• limiting how much your drink right before bed
  • avoid certain foods and drinks that can irritate your bladder, including:
    • citrus juices and cranberry juice (though this can be useful for other bladder issues)
    • spicy foods
    • acidic foods, such as tomatoes
    • chocolate
    • artificial sweeteners
  • double-void before sleep; this means going for a second wee before you get into bed, even if you don’t need to
  • pelvic floor exercises18
  • if you experience swelling in your legs, make sure to elevate them during the day or wear support stockings
  • improve sleep hygiene by making your bedroom the right temperature and dark enough19
  • quit smoking, as this can cause frequent urination20.

In addition, appropriate continence products, such as iD Pants Maxi, can help capture any leaks. These unisex comfortable and discreet incontinence pants have odour control and are super absorbent, meaning you can put concerns of overnight leaks to bed.

What is my ideal solution?

Sources

1 “How to Treat an Overactive Bladder at Night”, Mary Ellen Ellis, 17 September 2018, Source: https://www.healthline.com/health/overactive-bladder/overactive-bladder-night
2 “Nocturia or Frequent Urination at Night”, Eric Suni, 11 March 2022, Source: https://www.sleepfoundation.org/physical-health/nocturia-or-frequent-unrination-night
3 Ibid.
4 Ibid.
5 “Bedwetting in children”, NHS, 27 April 2020, Source: https://www.nhs.uk/conditions/bedwetting/
6 “How to treat an overactive bladder at night”, Jon Johnson, 22 December 2020, Source: https://www.medicalnewstoday.com/articles/316869
7 “Nocturia”, Cleveland Clinic medical professional, 1 June 2020, Source: https://my.clevelandclinic.org/health/diseases/14510-nocturia
8 “What is Nocturia?”, Urology Care Foundation, n.d., Source: https://www.urologyhealth.org/urology-a-z/n/nocturia
9 “Nocturia”, Cleveland Clinic medical professional, 1 June 2020, Source: https://my.clevelandclinic.org/health/diseases/14510-nocturia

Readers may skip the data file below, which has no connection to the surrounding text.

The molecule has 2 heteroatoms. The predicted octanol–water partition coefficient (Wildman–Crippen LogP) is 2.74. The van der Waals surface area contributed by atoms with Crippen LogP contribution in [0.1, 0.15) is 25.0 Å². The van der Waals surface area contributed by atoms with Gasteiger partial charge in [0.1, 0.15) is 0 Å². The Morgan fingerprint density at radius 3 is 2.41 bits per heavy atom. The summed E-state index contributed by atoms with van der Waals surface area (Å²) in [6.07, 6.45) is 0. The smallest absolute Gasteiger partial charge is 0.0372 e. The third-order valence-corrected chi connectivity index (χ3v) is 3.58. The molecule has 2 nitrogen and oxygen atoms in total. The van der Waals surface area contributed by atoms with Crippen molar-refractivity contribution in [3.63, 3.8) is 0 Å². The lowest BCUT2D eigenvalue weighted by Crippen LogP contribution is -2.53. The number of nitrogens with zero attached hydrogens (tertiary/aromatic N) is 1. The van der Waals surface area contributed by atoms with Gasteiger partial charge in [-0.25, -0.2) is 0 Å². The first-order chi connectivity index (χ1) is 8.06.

10 “Warning: Here’s Why Waking Up To Urinate At Night Is NOT Always Normal!”, Times of India, 7 December 2017, Source: https://timesofindia.indiatimes.com/life-style/health-fitness/photo-stories/warning-waking-up-to-pee-at-night-is-not-always-normal/photostory/61942025.cms
11 “Nocturia”, Cleveland Clinic medical professional, 1 June 2020, Source: https://my.clevelandclinic.org/health/diseases/14510-nocturia
12 “How to treat an overactive bladder at night”, Jon Johnson, 22 December 2020, Source: https://www.medicalnewstoday.com/articles/316869
13 “What is Nocturia?”, Urology Care Foundation, n.d., Source: https://www.urologyhealth.org/urology-a-z/n/nocturia
14 “How to Treat an Overactive Bladder at Night”, Mary Ellen Ellis, 17 September 2018, Source: https://www.healthline.com/health/overactive-bladder/overactive-bladder-night
15 “Nocturia”, West Suffolk NHS Foundation Trust, n.d., Source: https://www.wsh.nhs.uk/CMS-Documents/Patient-leaflets/Gynaecology/6497-1-Nocturia-getting-up-at-night-to-pass-urine.pdf
16 “Overactive bladder syndrome (OAB)”, North Bristol NHS Trust, March 2018, Source: https://www.nbt.nhs.uk/sites/default/files/attachments/Overactive%20bladder%20syndrome_NBT002734.pdf
17 Ibid.
18 “Putting an Overactive Bladder to Bed”, Gina Shaw, 11 July 2013, Source: https://www.webmd.com/urinary-incontinence-oab/features/putting-an-overactive-bladder-to-bed
19 “Nocturia”, West Suffolk NHS Foundation Trust, n.d., Source: https://www.wsh.nhs.uk/CMS-Documents/Patient-leaflets/Gynaecology/6497-1-Nocturia-getting-up-at-night-to-pass-urine.pdf
20 “7 Urologic Conditions Impacted by Smoking”, Urology Care Foundation, 17 March 2018, Source: https://www.urologyhealth.org/healthy-living/care-blog/2018/7-urologic-conditions-impacted-by-smoking